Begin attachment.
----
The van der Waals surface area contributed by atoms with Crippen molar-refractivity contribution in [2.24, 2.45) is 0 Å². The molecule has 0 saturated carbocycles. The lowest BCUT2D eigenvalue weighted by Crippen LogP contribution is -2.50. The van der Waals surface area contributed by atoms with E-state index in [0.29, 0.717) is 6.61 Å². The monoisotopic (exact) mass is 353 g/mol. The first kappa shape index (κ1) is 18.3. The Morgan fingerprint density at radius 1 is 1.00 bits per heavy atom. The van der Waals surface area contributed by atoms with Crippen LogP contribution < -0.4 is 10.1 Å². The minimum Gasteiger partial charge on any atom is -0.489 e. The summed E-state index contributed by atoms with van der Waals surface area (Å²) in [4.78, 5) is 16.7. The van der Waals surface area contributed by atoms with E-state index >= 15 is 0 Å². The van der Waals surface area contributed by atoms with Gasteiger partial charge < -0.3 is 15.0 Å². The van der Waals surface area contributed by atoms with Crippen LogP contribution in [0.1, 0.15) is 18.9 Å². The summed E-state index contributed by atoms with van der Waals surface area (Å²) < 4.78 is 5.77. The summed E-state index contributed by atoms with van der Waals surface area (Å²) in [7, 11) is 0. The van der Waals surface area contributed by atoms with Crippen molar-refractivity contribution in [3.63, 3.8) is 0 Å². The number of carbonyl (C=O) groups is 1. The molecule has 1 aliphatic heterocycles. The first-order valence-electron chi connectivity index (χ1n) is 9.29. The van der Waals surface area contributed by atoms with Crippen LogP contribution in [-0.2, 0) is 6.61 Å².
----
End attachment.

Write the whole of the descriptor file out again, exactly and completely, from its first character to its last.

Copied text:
The van der Waals surface area contributed by atoms with Crippen molar-refractivity contribution in [2.24, 2.45) is 0 Å². The molecule has 0 saturated carbocycles. The lowest BCUT2D eigenvalue weighted by Crippen LogP contribution is -2.50. The van der Waals surface area contributed by atoms with E-state index in [0.29, 0.717) is 6.61 Å². The monoisotopic (exact) mass is 353 g/mol. The first kappa shape index (κ1) is 18.3. The Morgan fingerprint density at radius 1 is 1.00 bits per heavy atom. The van der Waals surface area contributed by atoms with Crippen LogP contribution < -0.4 is 10.1 Å². The minimum Gasteiger partial charge on any atom is -0.489 e. The summed E-state index contributed by atoms with van der Waals surface area (Å²) in [4.78, 5) is 16.7. The van der Waals surface area contributed by atoms with E-state index >= 15 is 0 Å². The van der Waals surface area contributed by atoms with Gasteiger partial charge < -0.3 is 15.0 Å². The van der Waals surface area contributed by atoms with Crippen LogP contribution in [0.1, 0.15) is 18.9 Å². The summed E-state index contributed by atoms with van der Waals surface area (Å²) < 4.78 is 5.77. The summed E-state index contributed by atoms with van der Waals surface area (Å²) in [7, 11) is 0. The van der Waals surface area contributed by atoms with Crippen molar-refractivity contribution in [3.63, 3.8) is 0 Å². The number of carbonyl (C=O) groups is 1. The molecule has 1 aliphatic heterocycles. The first-order valence-electron chi connectivity index (χ1n) is 9.29. The van der Waals surface area contributed by atoms with Crippen LogP contribution in [-0.2, 0) is 6.61 Å².